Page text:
Sights beyond fashion and on Asia

Without a doubt, Boson Protocol has made its mark as a leading “metaverse technology” partner with fashion labels worldwide. Not only has Tatler named Banon the “man who revolutionised the metaverse”, his company also recently made NFT history by purchasing a US$1 million Dolce & Gabbana Collezione Genesi “The Glass Suit”, the most expensive suit the Italian designer has ever sold. The digi-physical suit, which exists in real-life as well as an NFT wearable, will be the cornerstone of Boson Protocol’s digi-physical collection.

Apart from high-fashion purchases within the metaverse space, the company last year also acquired prime real estate in Decentraland in a six-figure deal, although the company declined to reveal the exact numbers. This deal is by far one of the largest land deals in dollar terms carried out so far in Decentraland, giving the company full control over a “premium block” of land in the Vegas City gaming district.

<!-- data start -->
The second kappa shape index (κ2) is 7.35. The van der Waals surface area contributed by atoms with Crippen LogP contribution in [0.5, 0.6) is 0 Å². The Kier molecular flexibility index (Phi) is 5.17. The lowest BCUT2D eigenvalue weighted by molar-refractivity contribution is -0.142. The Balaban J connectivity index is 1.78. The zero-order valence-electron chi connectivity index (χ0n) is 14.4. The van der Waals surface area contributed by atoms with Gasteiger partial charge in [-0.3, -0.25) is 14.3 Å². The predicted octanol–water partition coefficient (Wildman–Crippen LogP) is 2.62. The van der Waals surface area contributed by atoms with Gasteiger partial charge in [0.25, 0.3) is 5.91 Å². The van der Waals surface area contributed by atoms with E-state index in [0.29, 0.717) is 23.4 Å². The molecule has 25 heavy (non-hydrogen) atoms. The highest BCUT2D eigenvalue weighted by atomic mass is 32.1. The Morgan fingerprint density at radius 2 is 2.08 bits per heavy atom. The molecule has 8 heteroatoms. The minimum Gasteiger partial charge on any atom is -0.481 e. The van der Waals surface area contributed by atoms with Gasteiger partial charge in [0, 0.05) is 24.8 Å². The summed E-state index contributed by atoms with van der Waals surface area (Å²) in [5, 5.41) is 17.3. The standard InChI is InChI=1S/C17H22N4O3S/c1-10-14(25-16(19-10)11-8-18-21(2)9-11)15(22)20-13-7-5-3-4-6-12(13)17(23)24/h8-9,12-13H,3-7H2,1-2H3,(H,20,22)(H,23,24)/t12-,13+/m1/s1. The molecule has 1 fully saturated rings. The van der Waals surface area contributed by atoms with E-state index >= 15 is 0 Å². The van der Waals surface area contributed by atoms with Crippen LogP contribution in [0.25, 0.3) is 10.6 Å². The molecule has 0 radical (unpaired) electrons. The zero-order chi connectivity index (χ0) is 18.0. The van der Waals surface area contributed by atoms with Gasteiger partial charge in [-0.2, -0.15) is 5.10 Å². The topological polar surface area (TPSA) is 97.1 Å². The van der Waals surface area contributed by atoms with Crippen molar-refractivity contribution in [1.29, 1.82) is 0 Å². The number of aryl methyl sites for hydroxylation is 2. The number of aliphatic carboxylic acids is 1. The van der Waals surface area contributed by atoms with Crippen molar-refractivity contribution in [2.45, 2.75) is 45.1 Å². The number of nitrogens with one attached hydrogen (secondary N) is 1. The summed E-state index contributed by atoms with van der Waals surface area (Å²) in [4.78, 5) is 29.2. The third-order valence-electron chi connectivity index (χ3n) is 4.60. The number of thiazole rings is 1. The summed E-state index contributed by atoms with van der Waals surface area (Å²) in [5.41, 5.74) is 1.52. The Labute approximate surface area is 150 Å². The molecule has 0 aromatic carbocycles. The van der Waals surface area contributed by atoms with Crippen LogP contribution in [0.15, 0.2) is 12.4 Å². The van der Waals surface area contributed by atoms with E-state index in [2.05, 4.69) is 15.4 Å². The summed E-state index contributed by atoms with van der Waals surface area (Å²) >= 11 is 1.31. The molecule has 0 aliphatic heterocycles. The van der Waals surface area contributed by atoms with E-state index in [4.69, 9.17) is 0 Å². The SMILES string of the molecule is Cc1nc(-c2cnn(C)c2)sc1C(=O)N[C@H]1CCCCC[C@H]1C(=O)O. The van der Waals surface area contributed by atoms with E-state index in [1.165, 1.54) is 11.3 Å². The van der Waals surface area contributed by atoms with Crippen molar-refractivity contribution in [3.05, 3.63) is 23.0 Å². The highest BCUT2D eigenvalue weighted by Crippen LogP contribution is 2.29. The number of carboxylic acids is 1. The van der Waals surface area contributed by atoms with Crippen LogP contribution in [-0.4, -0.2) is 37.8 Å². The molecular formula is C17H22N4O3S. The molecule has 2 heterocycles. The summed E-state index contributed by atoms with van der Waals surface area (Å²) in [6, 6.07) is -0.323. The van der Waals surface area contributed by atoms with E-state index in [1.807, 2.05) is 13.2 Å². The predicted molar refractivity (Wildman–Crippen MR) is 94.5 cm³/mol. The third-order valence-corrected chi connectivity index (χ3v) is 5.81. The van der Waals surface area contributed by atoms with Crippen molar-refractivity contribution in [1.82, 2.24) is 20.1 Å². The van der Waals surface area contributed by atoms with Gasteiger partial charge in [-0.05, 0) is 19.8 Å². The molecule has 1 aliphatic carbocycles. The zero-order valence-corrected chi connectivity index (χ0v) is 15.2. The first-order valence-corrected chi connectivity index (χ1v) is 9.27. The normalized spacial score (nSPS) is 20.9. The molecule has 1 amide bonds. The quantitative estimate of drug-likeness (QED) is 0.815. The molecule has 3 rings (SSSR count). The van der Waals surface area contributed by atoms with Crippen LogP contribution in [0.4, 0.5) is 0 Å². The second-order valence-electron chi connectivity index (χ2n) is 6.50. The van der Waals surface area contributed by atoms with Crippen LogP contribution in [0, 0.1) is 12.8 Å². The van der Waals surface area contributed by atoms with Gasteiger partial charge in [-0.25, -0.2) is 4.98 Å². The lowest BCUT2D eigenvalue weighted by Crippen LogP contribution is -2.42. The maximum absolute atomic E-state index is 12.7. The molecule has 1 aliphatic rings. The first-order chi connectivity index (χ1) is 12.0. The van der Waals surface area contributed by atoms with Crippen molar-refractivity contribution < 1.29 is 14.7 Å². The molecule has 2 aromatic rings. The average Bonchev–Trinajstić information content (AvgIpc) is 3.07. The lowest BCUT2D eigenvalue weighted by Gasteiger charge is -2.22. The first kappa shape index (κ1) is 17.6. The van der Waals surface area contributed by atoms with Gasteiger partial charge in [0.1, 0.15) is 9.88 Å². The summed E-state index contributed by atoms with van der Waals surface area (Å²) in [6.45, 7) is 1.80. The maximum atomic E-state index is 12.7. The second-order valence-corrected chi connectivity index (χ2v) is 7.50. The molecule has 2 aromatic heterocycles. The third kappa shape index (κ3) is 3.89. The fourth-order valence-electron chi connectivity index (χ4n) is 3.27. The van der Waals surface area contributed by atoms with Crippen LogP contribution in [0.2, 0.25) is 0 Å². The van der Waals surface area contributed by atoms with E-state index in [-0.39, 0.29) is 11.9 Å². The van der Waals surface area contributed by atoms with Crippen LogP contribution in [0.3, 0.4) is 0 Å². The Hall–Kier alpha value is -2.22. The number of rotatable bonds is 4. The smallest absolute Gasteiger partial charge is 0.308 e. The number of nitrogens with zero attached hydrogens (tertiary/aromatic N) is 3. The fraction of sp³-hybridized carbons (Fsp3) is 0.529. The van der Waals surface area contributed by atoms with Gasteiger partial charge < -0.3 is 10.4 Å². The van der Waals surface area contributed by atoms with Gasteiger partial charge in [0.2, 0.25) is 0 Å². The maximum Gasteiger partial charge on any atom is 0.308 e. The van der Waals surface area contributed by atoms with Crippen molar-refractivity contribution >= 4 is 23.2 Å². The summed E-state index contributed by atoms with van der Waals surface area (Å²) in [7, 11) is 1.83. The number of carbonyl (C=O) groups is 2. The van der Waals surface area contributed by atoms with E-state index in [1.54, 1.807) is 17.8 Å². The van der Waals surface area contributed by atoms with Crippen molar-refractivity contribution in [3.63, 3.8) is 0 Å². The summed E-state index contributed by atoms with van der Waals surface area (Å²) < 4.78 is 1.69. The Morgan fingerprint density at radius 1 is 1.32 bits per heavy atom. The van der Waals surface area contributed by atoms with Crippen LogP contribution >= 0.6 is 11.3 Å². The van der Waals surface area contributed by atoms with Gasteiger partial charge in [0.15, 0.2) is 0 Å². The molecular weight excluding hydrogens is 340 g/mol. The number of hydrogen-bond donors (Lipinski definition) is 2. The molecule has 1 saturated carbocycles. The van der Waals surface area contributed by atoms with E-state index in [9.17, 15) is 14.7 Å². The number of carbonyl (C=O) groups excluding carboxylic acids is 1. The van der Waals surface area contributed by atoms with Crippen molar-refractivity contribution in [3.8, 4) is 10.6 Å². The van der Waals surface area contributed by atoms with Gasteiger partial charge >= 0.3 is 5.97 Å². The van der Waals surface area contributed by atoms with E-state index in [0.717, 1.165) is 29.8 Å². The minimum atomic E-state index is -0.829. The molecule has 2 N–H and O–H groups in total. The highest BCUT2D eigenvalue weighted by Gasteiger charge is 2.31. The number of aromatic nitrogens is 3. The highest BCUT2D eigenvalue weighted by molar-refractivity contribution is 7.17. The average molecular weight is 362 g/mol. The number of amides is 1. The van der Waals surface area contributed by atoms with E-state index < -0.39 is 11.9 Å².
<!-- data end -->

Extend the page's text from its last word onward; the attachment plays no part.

Moving forward, Boson Protocol has its sights set beyond the fashion industry, as Banon articulates future plans, possibly venturing towards several other sectors, such as entertainment and even sports. “We’re looking at a huge number of use cases for different projects launching, particularly for live sports and football clubs with regard to their merchandise segment,” says Banon, “in addition to nightclubs indicating great interest in [Boson Protocol] to help them enhance the experiences they provide.”

As for geographical regions of interest, Banon also observes that increasingly, Asia will be an important market to look at when it comes to metaverse adoption as well.